ANS is committed to advancing, fostering, and promoting the development and application of nuclear sciences and technologies to benefit society.
Explore the many uses for nuclear science and its impact on energy, the environment, healthcare, food, and more.
Nuclear Installations Safety
Devoted specifically to the safety of nuclear installations and the health and safety of the public, this division seeks a better understanding of the role of safety in the design, construction and operation of nuclear installation facilities. The division also promotes engineering and scientific technology advancement associated with the safety of such facilities.
Conference on Nuclear Training and Education: A Biennial International Forum (CONTE 2023)
February 6–9, 2023
Amelia Island, FL|Omni Amelia Island Resort
The Standards Committee is responsible for the development and maintenance of voluntary consensus standards that address the design, analysis, and operation of components, systems, and facilities related to the application of nuclear science and technology. Find out What’s New, check out the Standards Store, or Get Involved today!
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Nuclear Science and Engineering
Fusion Science and Technology
A review of workforce trends in the nuclear community
The nuclear community is undergoing a moment of unprecedented interest and growth not seen in decades. The passage of the bipartisan Infrastructure Investment and Jobs Act and the Inflation Reduction Act are providing a multitude of new funding opportunities for the nuclear community, and not just the current fleet. A mix of technologies and reactor types are being evaluated and deployed, with Vogtle Units 3 and 4 coming on line later this year, the Advanced Reactor Demonstration Projects of X-energy and TerraPower, and NuScale’s work with Utah Associated Municipal Power Systems to build a first-of-a-kind small modular reactor, making this is an exciting time to join the nuclear workforce.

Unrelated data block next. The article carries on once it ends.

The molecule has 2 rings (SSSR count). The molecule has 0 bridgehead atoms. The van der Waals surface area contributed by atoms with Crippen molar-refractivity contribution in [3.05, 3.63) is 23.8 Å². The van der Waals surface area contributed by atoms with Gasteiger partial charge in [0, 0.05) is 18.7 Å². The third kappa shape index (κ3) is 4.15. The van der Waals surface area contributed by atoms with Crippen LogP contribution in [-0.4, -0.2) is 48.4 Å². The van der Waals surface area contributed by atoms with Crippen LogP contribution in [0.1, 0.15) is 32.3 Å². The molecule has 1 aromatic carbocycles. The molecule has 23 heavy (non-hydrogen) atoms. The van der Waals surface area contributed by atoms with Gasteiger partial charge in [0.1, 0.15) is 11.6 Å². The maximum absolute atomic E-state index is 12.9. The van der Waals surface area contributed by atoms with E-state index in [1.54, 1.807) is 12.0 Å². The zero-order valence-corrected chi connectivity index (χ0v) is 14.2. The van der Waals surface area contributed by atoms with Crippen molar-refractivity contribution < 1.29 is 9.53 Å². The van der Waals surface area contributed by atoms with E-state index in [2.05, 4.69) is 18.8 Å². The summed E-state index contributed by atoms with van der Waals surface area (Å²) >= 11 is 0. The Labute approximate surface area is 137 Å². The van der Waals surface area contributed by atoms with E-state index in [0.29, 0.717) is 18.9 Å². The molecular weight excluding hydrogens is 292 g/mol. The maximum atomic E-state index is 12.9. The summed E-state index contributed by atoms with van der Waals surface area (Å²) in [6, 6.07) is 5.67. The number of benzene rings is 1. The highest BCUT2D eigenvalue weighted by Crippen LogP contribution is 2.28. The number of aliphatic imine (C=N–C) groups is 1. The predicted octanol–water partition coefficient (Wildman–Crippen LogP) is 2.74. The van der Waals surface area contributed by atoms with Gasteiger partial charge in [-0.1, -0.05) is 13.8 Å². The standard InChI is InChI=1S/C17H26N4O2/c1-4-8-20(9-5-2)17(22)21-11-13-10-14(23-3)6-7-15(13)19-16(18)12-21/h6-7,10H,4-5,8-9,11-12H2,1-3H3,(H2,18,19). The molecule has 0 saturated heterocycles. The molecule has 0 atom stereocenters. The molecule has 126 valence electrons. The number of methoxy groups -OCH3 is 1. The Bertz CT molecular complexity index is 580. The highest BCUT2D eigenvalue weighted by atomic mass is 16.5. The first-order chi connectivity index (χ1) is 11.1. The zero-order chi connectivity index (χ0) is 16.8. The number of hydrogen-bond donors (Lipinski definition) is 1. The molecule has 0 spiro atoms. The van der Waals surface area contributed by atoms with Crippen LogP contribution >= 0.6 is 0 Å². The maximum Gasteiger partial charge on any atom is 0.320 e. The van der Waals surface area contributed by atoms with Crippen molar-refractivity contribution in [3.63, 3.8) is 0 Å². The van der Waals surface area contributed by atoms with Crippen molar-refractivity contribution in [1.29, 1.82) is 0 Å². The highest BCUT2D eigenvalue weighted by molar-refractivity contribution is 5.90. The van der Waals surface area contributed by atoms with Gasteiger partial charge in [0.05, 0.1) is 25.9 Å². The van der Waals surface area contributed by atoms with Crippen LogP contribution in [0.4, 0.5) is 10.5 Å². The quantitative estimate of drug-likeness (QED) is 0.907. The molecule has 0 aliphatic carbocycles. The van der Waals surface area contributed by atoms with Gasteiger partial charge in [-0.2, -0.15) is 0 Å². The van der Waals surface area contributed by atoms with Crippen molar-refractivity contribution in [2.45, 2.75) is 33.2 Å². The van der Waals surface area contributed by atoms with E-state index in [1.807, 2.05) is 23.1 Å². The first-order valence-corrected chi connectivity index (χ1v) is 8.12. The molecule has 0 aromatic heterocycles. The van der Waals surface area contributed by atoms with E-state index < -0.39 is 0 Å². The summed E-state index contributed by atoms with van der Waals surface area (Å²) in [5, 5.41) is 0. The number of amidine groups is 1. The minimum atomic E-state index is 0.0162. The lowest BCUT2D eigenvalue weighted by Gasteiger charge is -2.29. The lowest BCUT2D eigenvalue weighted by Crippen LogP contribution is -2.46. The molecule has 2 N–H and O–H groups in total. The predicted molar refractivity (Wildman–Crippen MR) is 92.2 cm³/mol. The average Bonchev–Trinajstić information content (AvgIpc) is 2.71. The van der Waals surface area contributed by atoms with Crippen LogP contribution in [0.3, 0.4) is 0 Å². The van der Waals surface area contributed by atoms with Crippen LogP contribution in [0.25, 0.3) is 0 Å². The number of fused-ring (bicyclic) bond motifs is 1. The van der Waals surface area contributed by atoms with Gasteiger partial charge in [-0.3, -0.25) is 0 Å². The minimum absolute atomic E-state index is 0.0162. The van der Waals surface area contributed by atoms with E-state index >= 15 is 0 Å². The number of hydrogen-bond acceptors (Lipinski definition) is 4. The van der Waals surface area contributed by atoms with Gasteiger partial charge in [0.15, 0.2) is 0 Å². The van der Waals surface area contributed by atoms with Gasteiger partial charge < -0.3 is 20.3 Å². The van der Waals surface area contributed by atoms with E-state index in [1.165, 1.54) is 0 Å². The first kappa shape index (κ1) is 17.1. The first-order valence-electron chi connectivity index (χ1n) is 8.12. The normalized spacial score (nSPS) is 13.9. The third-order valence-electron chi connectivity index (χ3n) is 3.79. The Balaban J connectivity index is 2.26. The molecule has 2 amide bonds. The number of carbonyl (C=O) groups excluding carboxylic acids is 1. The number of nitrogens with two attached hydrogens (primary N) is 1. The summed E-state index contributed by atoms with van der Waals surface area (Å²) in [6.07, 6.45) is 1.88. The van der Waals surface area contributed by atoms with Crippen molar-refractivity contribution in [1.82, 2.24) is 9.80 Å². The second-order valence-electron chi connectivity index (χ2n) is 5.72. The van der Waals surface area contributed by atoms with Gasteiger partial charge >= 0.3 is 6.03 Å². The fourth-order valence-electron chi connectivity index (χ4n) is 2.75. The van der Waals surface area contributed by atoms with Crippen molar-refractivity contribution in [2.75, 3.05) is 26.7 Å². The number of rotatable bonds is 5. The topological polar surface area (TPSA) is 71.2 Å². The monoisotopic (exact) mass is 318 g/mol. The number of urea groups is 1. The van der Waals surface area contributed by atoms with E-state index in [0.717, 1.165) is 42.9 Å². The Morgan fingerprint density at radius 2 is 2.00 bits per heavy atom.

M. X. Navarro, R. R. Delgado, M. G. Lagally, G. L. Kulcinski, J. F. Santarius
Fusion Science and Technology | Volume 72 | Number 4 | November 2017 | Pages 713-718
Technical Note | doi.org/10.1080/15361055.2017.1350481
Articles are hosted by Taylor and Francis Online.
This technical note describes the use of graphene as a way to protect plasma facing components from erosion, sputtering and diminished plasma performance and to extend component lifetimes in experimental plasma devices. In this work, 30 keV ionized helium is used as a projectile on graphene covered tungsten over a range of fluences. Graphene’s vacancy yield (ID) and natural resonance (IG) are found at ~1350 cm−1 and ~1550 cm−1, respectively. Damage of each sample is quantified using the ID/IG ratio via Raman spectroscopy (RS) at the aforementioned wave numbers. The surface morphology is studied using Scanning Electron Microscopy (SEM) and the mass losses are recorded using a high-precision scale. The results from this study are of considerable importance since they indicate that a graphene coating could be an effective candidate for reducing erosion in different PFC materials.